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Review by the accountable authority

This is the eighth annual report of the Tertiary Education Quality and Standards Agency (TEQSA); it describes the performance and achievements of the agency over 2018-19.

Australians can be rightly proud of the strength and quality of our higher education system: the commitment of our higher education providers and universities to the achievement of positive outcomes for their students; the scholarship and research they undertake and the knowledge and understanding this contributes to their education programs; and the willingness they demonstrate to engage constructively with their stakeholders, including TEQSA, in the interests of quality assurance and enhancement. This is the positive environment that TEQSA oversees and regulates in the interests of all higher education students and the reputation of the sector as a whole.

The additional $24.3 million of funding over four years provided in the 2018-19 Budget to ensure the ongoing financial sustainability of the agency and increase its permanent staffing, meant that 2018-19 was a period of significant re-growth for TEQSA.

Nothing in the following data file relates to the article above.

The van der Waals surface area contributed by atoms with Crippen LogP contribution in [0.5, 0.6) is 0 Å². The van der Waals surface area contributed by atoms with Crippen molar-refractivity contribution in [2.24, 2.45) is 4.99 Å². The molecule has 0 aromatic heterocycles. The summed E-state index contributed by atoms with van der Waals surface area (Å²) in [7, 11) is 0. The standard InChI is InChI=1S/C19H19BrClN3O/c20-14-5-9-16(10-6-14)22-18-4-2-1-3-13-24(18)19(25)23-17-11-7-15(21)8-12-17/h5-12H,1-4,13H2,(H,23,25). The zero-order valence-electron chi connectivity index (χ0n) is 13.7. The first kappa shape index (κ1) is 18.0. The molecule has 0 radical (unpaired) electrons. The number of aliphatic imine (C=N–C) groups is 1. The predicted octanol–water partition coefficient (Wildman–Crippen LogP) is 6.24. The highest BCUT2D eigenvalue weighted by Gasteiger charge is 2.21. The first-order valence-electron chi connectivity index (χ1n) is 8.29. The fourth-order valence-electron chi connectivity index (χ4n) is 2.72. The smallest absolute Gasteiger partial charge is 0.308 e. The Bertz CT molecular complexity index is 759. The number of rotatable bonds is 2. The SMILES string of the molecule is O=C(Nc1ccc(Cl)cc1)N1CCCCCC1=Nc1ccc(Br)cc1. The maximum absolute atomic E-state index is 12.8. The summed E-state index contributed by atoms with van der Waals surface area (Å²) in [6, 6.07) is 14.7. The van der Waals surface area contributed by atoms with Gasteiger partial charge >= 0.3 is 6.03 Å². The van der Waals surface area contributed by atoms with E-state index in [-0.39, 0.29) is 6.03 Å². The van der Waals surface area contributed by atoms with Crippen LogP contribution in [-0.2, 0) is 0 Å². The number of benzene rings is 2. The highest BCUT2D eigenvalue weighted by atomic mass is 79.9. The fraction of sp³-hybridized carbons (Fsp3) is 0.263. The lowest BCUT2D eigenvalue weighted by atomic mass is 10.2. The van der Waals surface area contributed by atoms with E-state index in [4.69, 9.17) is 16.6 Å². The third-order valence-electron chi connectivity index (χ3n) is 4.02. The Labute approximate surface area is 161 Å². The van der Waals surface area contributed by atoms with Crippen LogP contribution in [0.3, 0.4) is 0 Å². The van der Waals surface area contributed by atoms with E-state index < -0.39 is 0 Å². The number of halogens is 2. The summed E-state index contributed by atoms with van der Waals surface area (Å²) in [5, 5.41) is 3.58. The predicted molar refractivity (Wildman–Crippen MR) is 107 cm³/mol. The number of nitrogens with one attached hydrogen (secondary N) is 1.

Substantial time and resources were required to recruit, select and train new staff. A comprehensive training program was developed and delivered to train new assessment staff. The impact from the increase in ongoing staff to undertake assessments assisted with reducing the time taken to assess and make decisions on applications. Improvements in the timeliness of TEQSA’s work was mainly achieved in the latter part of the year and resulted in a 24 per cent reduction overall in the time taken to reach decisions on applications compared to the previous year and a substantial improvement in meeting legislative timeframes.

Providers continued to rate the agency highly in the 2018-19 stakeholder survey with 76 per cent rating TEQSA’s performance as good or excellent in assuring the quality of Australian higher education.

Information, guidance and engagement

Providing information and guidance for higher education providers about achieving compliance with the quality standards not only supports their achievement of the Higher Education Standards Framework, but also supports the internal quality assurance of providers.